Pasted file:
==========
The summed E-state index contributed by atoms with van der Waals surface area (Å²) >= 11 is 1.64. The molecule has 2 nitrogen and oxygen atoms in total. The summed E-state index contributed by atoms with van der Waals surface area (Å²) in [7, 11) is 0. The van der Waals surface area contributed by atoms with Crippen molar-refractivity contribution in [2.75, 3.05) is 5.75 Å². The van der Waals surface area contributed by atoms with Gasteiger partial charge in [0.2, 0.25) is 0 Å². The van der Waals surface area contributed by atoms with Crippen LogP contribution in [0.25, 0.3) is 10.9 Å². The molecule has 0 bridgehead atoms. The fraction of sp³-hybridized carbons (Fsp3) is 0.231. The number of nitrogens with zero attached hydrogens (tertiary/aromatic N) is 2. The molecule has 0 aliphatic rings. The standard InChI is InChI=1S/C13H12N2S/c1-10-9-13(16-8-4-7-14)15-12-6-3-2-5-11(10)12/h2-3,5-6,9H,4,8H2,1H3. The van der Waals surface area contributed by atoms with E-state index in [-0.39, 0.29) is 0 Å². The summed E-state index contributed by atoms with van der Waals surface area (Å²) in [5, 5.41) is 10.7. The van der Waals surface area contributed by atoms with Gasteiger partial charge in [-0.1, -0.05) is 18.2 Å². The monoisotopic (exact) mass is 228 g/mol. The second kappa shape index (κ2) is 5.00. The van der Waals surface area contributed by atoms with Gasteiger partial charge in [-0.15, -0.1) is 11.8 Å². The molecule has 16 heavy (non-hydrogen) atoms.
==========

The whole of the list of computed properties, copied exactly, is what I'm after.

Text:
The summed E-state index contributed by atoms with van der Waals surface area (Å²) >= 11 is 1.64. The molecule has 2 nitrogen and oxygen atoms in total. The summed E-state index contributed by atoms with van der Waals surface area (Å²) in [7, 11) is 0. The van der Waals surface area contributed by atoms with Crippen molar-refractivity contribution in [2.75, 3.05) is 5.75 Å². The van der Waals surface area contributed by atoms with Gasteiger partial charge in [0.2, 0.25) is 0 Å². The van der Waals surface area contributed by atoms with Crippen LogP contribution in [0.25, 0.3) is 10.9 Å². The molecule has 0 bridgehead atoms. The fraction of sp³-hybridized carbons (Fsp3) is 0.231. The number of nitrogens with zero attached hydrogens (tertiary/aromatic N) is 2. The molecule has 0 aliphatic rings. The standard InChI is InChI=1S/C13H12N2S/c1-10-9-13(16-8-4-7-14)15-12-6-3-2-5-11(10)12/h2-3,5-6,9H,4,8H2,1H3. The van der Waals surface area contributed by atoms with E-state index in [-0.39, 0.29) is 0 Å². The summed E-state index contributed by atoms with van der Waals surface area (Å²) in [5, 5.41) is 10.7. The van der Waals surface area contributed by atoms with Gasteiger partial charge in [-0.1, -0.05) is 18.2 Å². The monoisotopic (exact) mass is 228 g/mol. The second kappa shape index (κ2) is 5.00. The van der Waals surface area contributed by atoms with Gasteiger partial charge in [-0.15, -0.1) is 11.8 Å². The molecule has 16 heavy (non-hydrogen) atoms.